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In 1884, the city of New Orleans dedicated a statue and renamed this traffic circle was in honor of Confederate general Robert E. Lee. Prior to this time, the area was known as Trivoli Square. The movement to create a monument and rename the area in honor of the former Confederate leader was spurred by the Robert E. Lee Monumental Association, a group of Southerners who worked to create monuments following Lee's death in 1870. In recent years, this and other monuments that honor Confederate leaders has become a source of controversy. After renewed debates in 2015, the city council and mayor ordered the removal of this and three other statues. This monument was removed on May 19, 2017, following the removal of three other New Orleans monuments: the Liberty Place monument, a statue of Jefferson Davis, and a statue of Confederate General P.G.T. Beauregard. You can watch a video and read the full transcript of Mayor Mitch Landrieu's May 19 speech at the link below.


  • This statue of Robert E. Lee is one of four Confederate statues or monuments to the "Lost Cause" whose future is uncertain as the city and nation consider the meaning of these symbols.
  • This postcard from the early 1900s shows Lee Circle a few decades after the statue of the Confederate leader was dedicated.
  • A view of St. Charles Avenue from Lee Circle in the 1870s.
  • Mardi Gras 1901 at Lee Circle.
  • Removal of the Robert E. Lee statue in May 2017 (Scott Threlkeld/AP)

Lee Circle functions today as a traffic circle on the popular St. Charles Avenue, but its original name was Place de Tivoli.  Designed by surveyor and geographer Barthlemey Lafon in 1807, Place de Tivoli was originally a small, circular island surrounded by a canal.  The circle, or place, was likely intended to be an amusement park with a carousel in the center.  The location of Place de Tivoli marked it as the gateway between the older, downriver portions of the city and the newer, upriver sections.  As such, it was a popular meeting place and for decades was a favorite spot on the Mardi Gras parade route.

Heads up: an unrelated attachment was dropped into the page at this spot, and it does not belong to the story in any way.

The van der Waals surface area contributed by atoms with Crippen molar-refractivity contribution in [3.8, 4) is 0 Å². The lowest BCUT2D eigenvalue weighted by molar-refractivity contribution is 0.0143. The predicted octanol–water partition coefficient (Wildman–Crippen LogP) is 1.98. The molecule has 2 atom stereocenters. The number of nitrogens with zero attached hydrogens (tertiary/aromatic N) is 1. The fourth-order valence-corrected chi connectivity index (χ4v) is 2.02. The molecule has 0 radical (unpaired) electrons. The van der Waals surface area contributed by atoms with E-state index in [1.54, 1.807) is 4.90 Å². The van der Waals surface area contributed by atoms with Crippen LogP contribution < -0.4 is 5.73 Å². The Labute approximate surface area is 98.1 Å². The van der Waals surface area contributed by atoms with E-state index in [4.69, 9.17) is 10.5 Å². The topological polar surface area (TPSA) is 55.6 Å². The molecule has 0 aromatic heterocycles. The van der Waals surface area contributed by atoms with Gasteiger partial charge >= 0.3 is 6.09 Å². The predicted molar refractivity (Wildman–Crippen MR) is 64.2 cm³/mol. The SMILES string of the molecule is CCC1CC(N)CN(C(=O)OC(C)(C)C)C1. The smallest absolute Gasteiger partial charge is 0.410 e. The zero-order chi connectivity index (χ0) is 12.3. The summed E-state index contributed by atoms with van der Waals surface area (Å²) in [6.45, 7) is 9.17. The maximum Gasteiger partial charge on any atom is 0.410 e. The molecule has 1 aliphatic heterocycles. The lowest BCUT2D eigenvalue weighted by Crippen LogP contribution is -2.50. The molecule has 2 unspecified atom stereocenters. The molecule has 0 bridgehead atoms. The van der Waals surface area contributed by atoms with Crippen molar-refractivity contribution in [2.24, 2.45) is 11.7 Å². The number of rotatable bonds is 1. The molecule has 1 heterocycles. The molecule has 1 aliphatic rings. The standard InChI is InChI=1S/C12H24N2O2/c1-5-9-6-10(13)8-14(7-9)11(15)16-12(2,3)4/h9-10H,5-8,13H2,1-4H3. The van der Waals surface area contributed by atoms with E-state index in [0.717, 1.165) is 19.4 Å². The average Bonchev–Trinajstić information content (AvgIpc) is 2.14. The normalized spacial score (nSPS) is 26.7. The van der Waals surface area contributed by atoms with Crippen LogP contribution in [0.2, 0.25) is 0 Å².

After the Civil War, pro-Confederate groups across the South honored their veterans and the lost Southern cause with monuments and memorials, and New Orleans was no exception.  The local Robert E. Lee Monument Society raised over $36,000 (nearly $700,000 today) in the early 1870s for the construction of a monument to Lee in the city.  Dedicated in 1884, the monument consists of a 60-foot marble Doric columnn mounted on a massive granite base and topped with a 161/2 foot bronze statue of Robert E. Lee.  After its dedication, Place de Tivoli was renamed Lee Circle.  By the turn of the 20th century, several important buildings were located on the circle.  These included the main branch of the New Orleans Public Library and the Jerusalem Hall.

Friends of the Cabildo.  New Orleans Architecture, Volume I: Lower Garden District.  Pelian Publishing Company, 1991.

Nicholson, Amber.  "Robert E. Lee Monument," New Orleans Historical, www.neworleanshistorical.org/items/show/1279.

Wendland, Tegan. "With Lee Statue's Removal, Another Battle Of New Orleans Comes To A Close." NPR. May 20, 2017. Accessed May 22, 2017. http://www.npr.org/2017/05/20/529232823/with-lee-statues-removal-another-battle-of-new-orleans-comes....